I had been told by others I know who sadly lost their own children in the past that every moment is precious and Marcus and I should do what we wanted, take the time we needed and take as many photographs as possible. That is exactly what we did, and we will both be forever grateful for this advice. We have Zakks hand and foot prints taken by the midwives, we also took his footprints in clay and a lock of his hair. These mementos and the hundreds of photographs we took over the four days Zakk was with us are our most precious possessions. As a parent in a devastating situation it would be very difficult to be strong and assertive, so we realise how luck we were that at least those looking after us respected and understood what we needed, and helped us as much as they could. As parents we have to live our lifetime on the all too short time we had with Zakk, but I know from the experience of others including my own parents, how lucky we really are to have had the time we did and the memories we made with Zakk.

Thursday, 19 November 2009

14 weeks, 2 days & counting

Last Sunday we went to a rememberance service for all those who died in the last year. I never thought I'd get through it but I did and I was glad I went for Zakk. I'm due to return to work on Monday, something I dread only because it feels like I'm having to move on with life and go back to normality, and I dont want to do either. The thought of life going on and our wee man not here living it with us is too awful to dwell on. People keep asking me about Christmas and if my daughter is excited, the truth is I dont even want to think about it. Its cancelled as far as I'm concerned, and while we will make an effort for her sake, shes so young it wont need to be much of an effort which is fine by me. I know life goes on, but I dont have to like it...nor do I need reminding of that all too obvious fact...

Today I discovered 7 day candles. Not sure how I missed them before but I guess I wasnt looking. So Zakks grave is lit up now day and night, a silly little detail but one that makes me feel a little better, and I make no apology for doing whatever it takes to get me through each day.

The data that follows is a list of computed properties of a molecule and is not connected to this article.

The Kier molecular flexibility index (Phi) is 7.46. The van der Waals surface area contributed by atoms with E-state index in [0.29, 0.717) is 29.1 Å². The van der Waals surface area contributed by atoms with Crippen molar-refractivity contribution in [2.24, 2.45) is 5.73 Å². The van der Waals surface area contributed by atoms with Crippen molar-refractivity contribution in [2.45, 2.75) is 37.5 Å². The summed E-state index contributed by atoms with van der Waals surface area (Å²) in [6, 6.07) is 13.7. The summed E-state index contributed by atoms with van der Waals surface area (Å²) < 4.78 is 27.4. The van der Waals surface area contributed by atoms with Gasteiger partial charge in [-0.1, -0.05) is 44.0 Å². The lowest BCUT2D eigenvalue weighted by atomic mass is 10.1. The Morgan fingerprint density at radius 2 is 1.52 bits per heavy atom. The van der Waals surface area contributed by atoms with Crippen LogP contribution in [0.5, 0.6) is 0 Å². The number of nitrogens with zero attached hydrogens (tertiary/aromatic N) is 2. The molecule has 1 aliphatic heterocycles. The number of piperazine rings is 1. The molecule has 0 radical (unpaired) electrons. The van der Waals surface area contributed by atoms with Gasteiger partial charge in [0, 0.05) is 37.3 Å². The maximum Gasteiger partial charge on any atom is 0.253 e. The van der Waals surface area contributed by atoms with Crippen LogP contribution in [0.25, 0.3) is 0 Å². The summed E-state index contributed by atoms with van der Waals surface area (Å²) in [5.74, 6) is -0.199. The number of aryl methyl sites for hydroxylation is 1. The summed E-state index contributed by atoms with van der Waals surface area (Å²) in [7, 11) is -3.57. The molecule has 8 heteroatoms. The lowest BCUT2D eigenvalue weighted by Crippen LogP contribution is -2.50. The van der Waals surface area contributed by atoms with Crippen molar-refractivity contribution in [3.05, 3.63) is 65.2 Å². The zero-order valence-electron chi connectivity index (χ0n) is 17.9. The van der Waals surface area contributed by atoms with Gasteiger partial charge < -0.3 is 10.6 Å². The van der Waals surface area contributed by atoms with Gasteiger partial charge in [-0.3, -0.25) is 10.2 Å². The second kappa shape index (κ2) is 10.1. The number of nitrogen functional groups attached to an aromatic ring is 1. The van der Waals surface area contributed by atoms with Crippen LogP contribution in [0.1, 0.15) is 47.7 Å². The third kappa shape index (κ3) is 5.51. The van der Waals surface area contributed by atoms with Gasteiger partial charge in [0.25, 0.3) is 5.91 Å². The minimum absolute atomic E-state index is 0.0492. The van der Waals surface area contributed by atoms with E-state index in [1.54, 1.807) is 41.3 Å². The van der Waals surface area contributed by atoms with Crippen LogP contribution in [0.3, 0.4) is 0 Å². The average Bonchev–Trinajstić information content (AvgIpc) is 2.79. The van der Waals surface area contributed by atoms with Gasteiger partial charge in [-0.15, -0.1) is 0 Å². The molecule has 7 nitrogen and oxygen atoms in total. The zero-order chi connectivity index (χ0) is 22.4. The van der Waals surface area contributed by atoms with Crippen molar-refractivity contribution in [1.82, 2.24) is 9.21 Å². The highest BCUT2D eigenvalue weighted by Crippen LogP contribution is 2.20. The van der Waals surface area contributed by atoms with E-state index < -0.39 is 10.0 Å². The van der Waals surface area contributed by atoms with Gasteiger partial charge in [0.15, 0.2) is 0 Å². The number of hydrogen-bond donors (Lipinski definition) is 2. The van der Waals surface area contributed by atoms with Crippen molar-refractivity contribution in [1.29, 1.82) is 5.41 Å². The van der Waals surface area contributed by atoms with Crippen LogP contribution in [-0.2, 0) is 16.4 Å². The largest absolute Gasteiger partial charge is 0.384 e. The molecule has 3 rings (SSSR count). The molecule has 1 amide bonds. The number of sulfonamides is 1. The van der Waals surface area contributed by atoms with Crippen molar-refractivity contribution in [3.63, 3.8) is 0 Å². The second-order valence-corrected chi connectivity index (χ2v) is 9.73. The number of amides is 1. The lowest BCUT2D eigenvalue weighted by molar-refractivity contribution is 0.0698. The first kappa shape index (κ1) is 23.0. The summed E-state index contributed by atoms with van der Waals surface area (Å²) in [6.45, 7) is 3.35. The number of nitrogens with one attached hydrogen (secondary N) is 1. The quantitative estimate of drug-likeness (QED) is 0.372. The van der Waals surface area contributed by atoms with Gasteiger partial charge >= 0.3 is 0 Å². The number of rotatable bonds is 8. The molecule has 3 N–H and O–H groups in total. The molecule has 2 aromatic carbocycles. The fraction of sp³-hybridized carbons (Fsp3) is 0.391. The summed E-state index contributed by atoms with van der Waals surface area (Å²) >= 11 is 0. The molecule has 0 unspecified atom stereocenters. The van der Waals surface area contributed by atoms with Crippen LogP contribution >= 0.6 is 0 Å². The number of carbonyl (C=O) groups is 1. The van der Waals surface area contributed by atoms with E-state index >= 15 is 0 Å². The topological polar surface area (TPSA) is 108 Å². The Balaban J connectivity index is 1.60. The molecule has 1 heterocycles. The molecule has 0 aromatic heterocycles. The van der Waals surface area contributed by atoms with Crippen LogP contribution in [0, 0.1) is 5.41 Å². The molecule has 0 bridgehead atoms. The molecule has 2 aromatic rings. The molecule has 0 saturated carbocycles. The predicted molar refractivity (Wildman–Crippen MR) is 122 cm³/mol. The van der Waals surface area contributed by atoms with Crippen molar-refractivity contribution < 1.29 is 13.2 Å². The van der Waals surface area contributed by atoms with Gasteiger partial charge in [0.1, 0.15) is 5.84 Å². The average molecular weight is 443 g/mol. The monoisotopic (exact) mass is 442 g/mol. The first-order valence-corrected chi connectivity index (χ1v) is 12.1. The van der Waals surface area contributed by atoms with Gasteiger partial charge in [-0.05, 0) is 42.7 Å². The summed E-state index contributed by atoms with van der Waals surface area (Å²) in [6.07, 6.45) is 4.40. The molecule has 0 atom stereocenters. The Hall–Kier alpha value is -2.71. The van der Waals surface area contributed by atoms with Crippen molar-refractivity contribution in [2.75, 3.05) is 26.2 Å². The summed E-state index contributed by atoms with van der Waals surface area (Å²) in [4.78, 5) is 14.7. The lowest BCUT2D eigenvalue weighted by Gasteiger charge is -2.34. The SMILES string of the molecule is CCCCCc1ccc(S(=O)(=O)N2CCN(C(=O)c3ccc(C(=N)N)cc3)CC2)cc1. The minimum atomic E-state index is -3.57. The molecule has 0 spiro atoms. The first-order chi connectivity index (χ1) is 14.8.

Thursday, 12 November 2009

Three months on

Yesterday it was 3 months since Zakk left us far too soon. I continue to miss him so much and long to nurse him again. I would give anything just to have him back even for a few minutes. Life is not easy but I struggle on with the help of friends and family. I try to be a good Mum to my other children and hope and pray I'm not failing miserably. They are so important to me but I think it will take me a long time to come to terms with the loss of my baby boy and the tears are always there bubbling just under the surface.

This morning I reluctantly opened my blinds for the first time, I'm not sure why its taken me so long but I think I just didnt want to let the world in and I dont want to feel that I'm moving on or that Zakk is being forgotten about. I'm sure some of the neighbours must have thought it was a bit strange. Last year someone who lives near me died, I always used to see him sitting by the window watching the world and I noticed that his wife did not open her living room blind again. I used to wonder why but now I understand.

Today I told myself it was Ok to let the light in because I know no matter what else happens in my life I will never forget about Zakk, and I know a few other people who will remember him with me always. My life will never be the same again no matter what I do or where I go and I will carry Zakk with me in my heart everywhere.